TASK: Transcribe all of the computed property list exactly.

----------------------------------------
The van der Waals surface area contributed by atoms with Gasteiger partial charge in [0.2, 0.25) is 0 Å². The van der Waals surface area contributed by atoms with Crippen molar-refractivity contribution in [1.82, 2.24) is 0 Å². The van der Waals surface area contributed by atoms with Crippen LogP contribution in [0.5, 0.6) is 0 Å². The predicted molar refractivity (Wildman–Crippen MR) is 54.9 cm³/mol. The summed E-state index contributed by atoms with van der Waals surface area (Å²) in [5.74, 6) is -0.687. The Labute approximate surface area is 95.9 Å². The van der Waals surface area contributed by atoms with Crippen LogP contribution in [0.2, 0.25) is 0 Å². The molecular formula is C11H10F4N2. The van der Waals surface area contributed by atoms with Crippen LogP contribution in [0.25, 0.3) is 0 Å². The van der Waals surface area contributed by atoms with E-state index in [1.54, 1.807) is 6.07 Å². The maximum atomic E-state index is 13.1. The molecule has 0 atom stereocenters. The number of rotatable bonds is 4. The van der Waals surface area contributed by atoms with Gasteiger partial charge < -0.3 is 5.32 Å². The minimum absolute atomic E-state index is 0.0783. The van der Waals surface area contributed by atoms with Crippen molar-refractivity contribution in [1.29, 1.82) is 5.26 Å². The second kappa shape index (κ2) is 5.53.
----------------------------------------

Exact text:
The van der Waals surface area contributed by atoms with Gasteiger partial charge in [0.2, 0.25) is 0 Å². The van der Waals surface area contributed by atoms with Crippen molar-refractivity contribution in [1.82, 2.24) is 0 Å². The van der Waals surface area contributed by atoms with Crippen LogP contribution in [0.5, 0.6) is 0 Å². The predicted molar refractivity (Wildman–Crippen MR) is 54.9 cm³/mol. The summed E-state index contributed by atoms with van der Waals surface area (Å²) in [5.74, 6) is -0.687. The Labute approximate surface area is 95.9 Å². The van der Waals surface area contributed by atoms with Crippen LogP contribution in [0.2, 0.25) is 0 Å². The molecular formula is C11H10F4N2. The van der Waals surface area contributed by atoms with Crippen LogP contribution in [0.25, 0.3) is 0 Å². The van der Waals surface area contributed by atoms with E-state index in [1.54, 1.807) is 6.07 Å². The maximum atomic E-state index is 13.1. The molecule has 0 atom stereocenters. The number of rotatable bonds is 4. The van der Waals surface area contributed by atoms with Gasteiger partial charge < -0.3 is 5.32 Å². The minimum absolute atomic E-state index is 0.0783. The van der Waals surface area contributed by atoms with Crippen molar-refractivity contribution in [1.29, 1.82) is 5.26 Å². The second kappa shape index (κ2) is 5.53.